In one video, a man sarcastically sings a patriotic song. In another, a group of protesters hold up blank pieces of paper and chant in unison. In a third clip, a group of mourners light candles around a vigil to those who died in a fire while in lockdown in western China.
Signs of organised dissent are rare in China; so is their survival in the country’s digital space. China’s censorship apparatus — the most sophisticated of its kind in the world — has hunted down and deleted countless posts on social media showing the eruption of protests and anger at the government.
Yet over the past few days, as Chinese people frustrated by severe Covid lockdowns have taken to the streets, videos of the marches and rallies have continued to surface on Chinese sites such as WeChat, a chat app, and the short video sharing app, Douyin.
Experts say the sheer volume of video clips has likely overwhelmed the automated software and armies of censors China has tasked with policing the Internet.
“This is a decisive breach of the big silence,” said Xiao Qiang, a researcher on internet freedom at the University of California, Berkeley.
“Once the anger spills onto the street it becomes much harder to censor,” he added, pointing out that hundreds of demonstrators and onlookers posting videos from different angles is much harder for an algorithm to screen than a single key viral video.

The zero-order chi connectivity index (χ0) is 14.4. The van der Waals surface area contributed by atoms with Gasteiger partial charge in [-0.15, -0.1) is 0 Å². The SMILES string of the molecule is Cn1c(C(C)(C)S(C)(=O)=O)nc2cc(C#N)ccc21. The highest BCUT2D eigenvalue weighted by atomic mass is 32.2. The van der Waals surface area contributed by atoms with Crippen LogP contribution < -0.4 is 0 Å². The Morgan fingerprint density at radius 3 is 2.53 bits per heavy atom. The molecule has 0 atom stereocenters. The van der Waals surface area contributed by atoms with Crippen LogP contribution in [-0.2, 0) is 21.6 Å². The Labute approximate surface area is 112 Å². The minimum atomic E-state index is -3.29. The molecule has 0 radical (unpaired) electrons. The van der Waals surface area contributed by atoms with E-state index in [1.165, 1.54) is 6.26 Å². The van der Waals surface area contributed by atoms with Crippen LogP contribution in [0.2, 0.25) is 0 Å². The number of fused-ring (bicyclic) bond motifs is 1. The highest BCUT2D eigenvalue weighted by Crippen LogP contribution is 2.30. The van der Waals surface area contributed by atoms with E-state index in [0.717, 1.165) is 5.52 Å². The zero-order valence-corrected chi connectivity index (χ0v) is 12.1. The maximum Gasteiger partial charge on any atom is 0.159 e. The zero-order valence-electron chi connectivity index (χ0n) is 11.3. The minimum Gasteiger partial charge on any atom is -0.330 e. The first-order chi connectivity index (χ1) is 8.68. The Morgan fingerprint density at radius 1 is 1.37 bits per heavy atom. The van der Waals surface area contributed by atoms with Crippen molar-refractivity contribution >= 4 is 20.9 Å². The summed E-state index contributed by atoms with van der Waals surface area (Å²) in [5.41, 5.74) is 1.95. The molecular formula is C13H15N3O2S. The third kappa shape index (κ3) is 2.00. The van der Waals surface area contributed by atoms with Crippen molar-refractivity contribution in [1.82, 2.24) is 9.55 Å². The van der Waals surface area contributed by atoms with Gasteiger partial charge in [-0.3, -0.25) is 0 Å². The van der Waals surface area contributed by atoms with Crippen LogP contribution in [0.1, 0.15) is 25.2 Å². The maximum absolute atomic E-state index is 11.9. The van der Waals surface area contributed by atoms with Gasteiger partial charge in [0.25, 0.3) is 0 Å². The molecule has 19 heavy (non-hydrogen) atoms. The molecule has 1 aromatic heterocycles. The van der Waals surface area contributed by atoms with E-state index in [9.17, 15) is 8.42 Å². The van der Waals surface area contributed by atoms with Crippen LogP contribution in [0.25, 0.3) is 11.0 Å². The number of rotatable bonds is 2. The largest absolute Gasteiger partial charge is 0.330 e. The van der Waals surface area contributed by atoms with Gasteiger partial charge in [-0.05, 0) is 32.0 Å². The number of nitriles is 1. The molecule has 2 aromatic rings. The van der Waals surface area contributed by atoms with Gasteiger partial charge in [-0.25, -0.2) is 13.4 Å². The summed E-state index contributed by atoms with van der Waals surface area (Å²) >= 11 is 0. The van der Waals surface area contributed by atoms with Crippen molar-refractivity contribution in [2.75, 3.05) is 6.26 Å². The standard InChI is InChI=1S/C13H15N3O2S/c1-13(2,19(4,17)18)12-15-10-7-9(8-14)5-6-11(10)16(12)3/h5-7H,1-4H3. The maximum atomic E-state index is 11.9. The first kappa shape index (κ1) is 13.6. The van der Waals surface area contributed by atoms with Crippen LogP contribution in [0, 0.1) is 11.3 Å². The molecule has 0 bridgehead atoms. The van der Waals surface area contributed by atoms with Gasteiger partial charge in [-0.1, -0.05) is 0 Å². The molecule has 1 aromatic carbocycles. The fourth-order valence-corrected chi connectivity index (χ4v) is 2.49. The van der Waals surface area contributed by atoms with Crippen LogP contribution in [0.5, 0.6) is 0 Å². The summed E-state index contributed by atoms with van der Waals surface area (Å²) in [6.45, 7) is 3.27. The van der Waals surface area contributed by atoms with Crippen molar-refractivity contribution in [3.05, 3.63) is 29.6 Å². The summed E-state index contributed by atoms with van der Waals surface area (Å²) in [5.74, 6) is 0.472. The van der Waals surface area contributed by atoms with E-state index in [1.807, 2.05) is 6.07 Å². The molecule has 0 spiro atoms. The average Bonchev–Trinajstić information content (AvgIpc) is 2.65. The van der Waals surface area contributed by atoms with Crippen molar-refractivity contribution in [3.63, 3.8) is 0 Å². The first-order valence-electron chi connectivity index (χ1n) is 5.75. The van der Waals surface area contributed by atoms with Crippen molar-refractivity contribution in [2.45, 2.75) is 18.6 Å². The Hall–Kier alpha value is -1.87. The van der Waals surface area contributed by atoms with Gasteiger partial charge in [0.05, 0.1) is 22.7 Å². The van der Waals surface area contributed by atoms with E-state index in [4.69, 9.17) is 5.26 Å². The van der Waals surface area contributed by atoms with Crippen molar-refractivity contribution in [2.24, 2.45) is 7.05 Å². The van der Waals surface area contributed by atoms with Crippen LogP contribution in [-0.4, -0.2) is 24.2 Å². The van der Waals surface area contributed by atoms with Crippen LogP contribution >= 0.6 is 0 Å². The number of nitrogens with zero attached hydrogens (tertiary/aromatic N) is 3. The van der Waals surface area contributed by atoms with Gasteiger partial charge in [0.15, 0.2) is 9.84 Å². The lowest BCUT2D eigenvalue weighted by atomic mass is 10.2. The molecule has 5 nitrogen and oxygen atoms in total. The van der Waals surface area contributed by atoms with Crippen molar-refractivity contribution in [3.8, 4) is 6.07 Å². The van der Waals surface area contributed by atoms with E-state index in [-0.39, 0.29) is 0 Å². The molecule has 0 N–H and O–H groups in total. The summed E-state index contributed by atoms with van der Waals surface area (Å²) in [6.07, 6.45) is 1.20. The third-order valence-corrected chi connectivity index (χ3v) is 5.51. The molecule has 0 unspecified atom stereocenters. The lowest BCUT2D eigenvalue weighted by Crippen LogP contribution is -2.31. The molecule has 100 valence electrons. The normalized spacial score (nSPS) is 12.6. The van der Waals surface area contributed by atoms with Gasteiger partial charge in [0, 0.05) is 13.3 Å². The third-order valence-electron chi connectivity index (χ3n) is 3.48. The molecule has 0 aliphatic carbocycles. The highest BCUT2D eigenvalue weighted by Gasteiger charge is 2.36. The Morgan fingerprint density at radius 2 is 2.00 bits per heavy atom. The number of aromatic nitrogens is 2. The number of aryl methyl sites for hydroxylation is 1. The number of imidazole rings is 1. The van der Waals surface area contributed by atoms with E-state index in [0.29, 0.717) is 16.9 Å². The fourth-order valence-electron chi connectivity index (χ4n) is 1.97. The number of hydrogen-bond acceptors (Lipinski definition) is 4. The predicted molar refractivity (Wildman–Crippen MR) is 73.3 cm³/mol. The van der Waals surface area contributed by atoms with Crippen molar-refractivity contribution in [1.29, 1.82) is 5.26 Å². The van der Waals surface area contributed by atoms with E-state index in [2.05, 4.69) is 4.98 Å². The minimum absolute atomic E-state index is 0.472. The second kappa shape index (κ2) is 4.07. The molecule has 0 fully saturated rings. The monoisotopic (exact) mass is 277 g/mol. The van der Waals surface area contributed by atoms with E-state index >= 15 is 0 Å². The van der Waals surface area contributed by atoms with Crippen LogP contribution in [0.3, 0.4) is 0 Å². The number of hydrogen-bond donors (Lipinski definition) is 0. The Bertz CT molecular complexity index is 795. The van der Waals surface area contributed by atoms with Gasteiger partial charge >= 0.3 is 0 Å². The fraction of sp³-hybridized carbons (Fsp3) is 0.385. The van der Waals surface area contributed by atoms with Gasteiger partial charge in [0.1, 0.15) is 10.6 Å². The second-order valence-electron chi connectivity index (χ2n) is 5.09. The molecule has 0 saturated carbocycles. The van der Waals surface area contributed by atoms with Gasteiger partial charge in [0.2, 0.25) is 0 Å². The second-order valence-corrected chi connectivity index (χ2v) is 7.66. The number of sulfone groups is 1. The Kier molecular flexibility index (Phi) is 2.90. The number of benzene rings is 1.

Internet users are also flipping videos on their side, using filters on them, or recording videos of videos — creative tactics that have tripped up algorithms designed to flag the content. Adding to the challenge for Chinese censors, the protests have shown that a growing number of Chinese people are using software to access sites like Twitter and Instagram, which are blocked in China. Such foreign sites are beyond the reach of China’s censors, and can act as repositories for the videos, allowing them to be re-downloaded and reposted after they are deleted.
The sheer amount of footage speaks to the deep well of anger inside China against the country’s Covid policies that have affected hundreds of millions of people, especially over the past year. If China wanted to scrub the content completely, it would need to hire more people and develop far smarter algorithms, according to a former censor. 
(New York Times News Service)

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